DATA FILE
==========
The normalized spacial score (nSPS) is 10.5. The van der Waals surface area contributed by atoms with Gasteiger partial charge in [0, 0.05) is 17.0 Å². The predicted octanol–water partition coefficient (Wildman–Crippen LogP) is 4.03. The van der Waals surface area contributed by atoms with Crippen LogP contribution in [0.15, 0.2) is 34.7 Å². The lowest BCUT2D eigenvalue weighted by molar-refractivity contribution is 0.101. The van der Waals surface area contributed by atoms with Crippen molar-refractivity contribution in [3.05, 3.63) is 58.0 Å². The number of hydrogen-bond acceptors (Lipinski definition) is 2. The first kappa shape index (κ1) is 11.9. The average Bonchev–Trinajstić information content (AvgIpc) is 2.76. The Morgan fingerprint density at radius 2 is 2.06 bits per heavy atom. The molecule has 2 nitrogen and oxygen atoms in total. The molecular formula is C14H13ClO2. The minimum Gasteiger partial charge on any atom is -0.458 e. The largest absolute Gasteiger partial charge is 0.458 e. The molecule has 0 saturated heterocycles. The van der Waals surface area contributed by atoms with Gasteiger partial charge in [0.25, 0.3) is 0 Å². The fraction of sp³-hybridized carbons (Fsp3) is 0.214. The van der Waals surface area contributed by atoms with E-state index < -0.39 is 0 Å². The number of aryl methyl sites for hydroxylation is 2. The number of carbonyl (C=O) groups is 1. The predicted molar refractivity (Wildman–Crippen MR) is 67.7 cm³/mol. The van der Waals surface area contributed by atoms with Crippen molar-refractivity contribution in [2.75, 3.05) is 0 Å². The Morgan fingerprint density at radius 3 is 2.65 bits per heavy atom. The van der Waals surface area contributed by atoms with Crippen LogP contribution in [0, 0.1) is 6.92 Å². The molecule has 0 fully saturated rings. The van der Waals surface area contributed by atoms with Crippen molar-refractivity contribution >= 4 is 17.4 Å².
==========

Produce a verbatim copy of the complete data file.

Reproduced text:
The normalized spacial score (nSPS) is 10.5. The van der Waals surface area contributed by atoms with Gasteiger partial charge in [0, 0.05) is 17.0 Å². The predicted octanol–water partition coefficient (Wildman–Crippen LogP) is 4.03. The van der Waals surface area contributed by atoms with Crippen LogP contribution in [0.15, 0.2) is 34.7 Å². The lowest BCUT2D eigenvalue weighted by molar-refractivity contribution is 0.101. The van der Waals surface area contributed by atoms with Crippen molar-refractivity contribution in [3.05, 3.63) is 58.0 Å². The number of hydrogen-bond acceptors (Lipinski definition) is 2. The first kappa shape index (κ1) is 11.9. The average Bonchev–Trinajstić information content (AvgIpc) is 2.76. The Morgan fingerprint density at radius 2 is 2.06 bits per heavy atom. The molecule has 2 nitrogen and oxygen atoms in total. The molecular formula is C14H13ClO2. The minimum Gasteiger partial charge on any atom is -0.458 e. The largest absolute Gasteiger partial charge is 0.458 e. The molecule has 0 saturated heterocycles. The van der Waals surface area contributed by atoms with Gasteiger partial charge in [0.25, 0.3) is 0 Å². The fraction of sp³-hybridized carbons (Fsp3) is 0.214. The van der Waals surface area contributed by atoms with E-state index < -0.39 is 0 Å². The number of aryl methyl sites for hydroxylation is 2. The number of carbonyl (C=O) groups is 1. The predicted molar refractivity (Wildman–Crippen MR) is 67.7 cm³/mol. The van der Waals surface area contributed by atoms with Crippen molar-refractivity contribution in [2.75, 3.05) is 0 Å². The Morgan fingerprint density at radius 3 is 2.65 bits per heavy atom. The van der Waals surface area contributed by atoms with Crippen LogP contribution in [0, 0.1) is 6.92 Å². The molecule has 0 fully saturated rings. The van der Waals surface area contributed by atoms with Crippen molar-refractivity contribution >= 4 is 17.4 Å².